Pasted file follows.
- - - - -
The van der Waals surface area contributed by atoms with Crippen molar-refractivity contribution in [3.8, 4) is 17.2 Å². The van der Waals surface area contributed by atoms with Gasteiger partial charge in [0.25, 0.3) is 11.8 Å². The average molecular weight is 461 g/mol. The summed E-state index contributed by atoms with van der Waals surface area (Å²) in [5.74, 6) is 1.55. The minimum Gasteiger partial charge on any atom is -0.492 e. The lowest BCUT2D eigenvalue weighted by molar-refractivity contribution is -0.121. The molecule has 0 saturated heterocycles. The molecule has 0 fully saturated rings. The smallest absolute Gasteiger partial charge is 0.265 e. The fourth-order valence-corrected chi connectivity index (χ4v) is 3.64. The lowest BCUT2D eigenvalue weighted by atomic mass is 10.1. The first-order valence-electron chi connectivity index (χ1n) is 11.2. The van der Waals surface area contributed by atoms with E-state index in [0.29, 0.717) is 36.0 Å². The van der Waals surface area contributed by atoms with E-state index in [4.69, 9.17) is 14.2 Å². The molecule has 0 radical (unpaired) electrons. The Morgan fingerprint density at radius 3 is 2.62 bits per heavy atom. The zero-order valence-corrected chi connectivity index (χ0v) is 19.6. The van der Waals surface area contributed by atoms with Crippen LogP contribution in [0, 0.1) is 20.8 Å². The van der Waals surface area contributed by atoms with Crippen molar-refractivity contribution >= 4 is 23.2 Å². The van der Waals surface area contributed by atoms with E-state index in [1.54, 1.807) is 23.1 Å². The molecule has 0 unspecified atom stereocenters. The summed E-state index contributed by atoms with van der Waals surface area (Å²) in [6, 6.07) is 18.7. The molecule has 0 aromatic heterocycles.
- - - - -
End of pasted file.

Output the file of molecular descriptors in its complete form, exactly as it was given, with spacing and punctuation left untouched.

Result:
The van der Waals surface area contributed by atoms with Crippen molar-refractivity contribution in [3.8, 4) is 17.2 Å². The van der Waals surface area contributed by atoms with Gasteiger partial charge in [0.25, 0.3) is 11.8 Å². The average molecular weight is 461 g/mol. The summed E-state index contributed by atoms with van der Waals surface area (Å²) in [5.74, 6) is 1.55. The minimum Gasteiger partial charge on any atom is -0.492 e. The lowest BCUT2D eigenvalue weighted by molar-refractivity contribution is -0.121. The molecule has 0 saturated heterocycles. The molecule has 0 fully saturated rings. The smallest absolute Gasteiger partial charge is 0.265 e. The fourth-order valence-corrected chi connectivity index (χ4v) is 3.64. The lowest BCUT2D eigenvalue weighted by atomic mass is 10.1. The first-order valence-electron chi connectivity index (χ1n) is 11.2. The van der Waals surface area contributed by atoms with E-state index in [0.29, 0.717) is 36.0 Å². The van der Waals surface area contributed by atoms with E-state index in [4.69, 9.17) is 14.2 Å². The molecule has 0 radical (unpaired) electrons. The Morgan fingerprint density at radius 3 is 2.62 bits per heavy atom. The zero-order valence-corrected chi connectivity index (χ0v) is 19.6. The van der Waals surface area contributed by atoms with Crippen LogP contribution in [0, 0.1) is 20.8 Å². The van der Waals surface area contributed by atoms with Crippen molar-refractivity contribution >= 4 is 23.2 Å². The van der Waals surface area contributed by atoms with E-state index in [1.54, 1.807) is 23.1 Å². The molecule has 0 unspecified atom stereocenters. The summed E-state index contributed by atoms with van der Waals surface area (Å²) in [6, 6.07) is 18.7. The molecule has 0 aromatic heterocycles.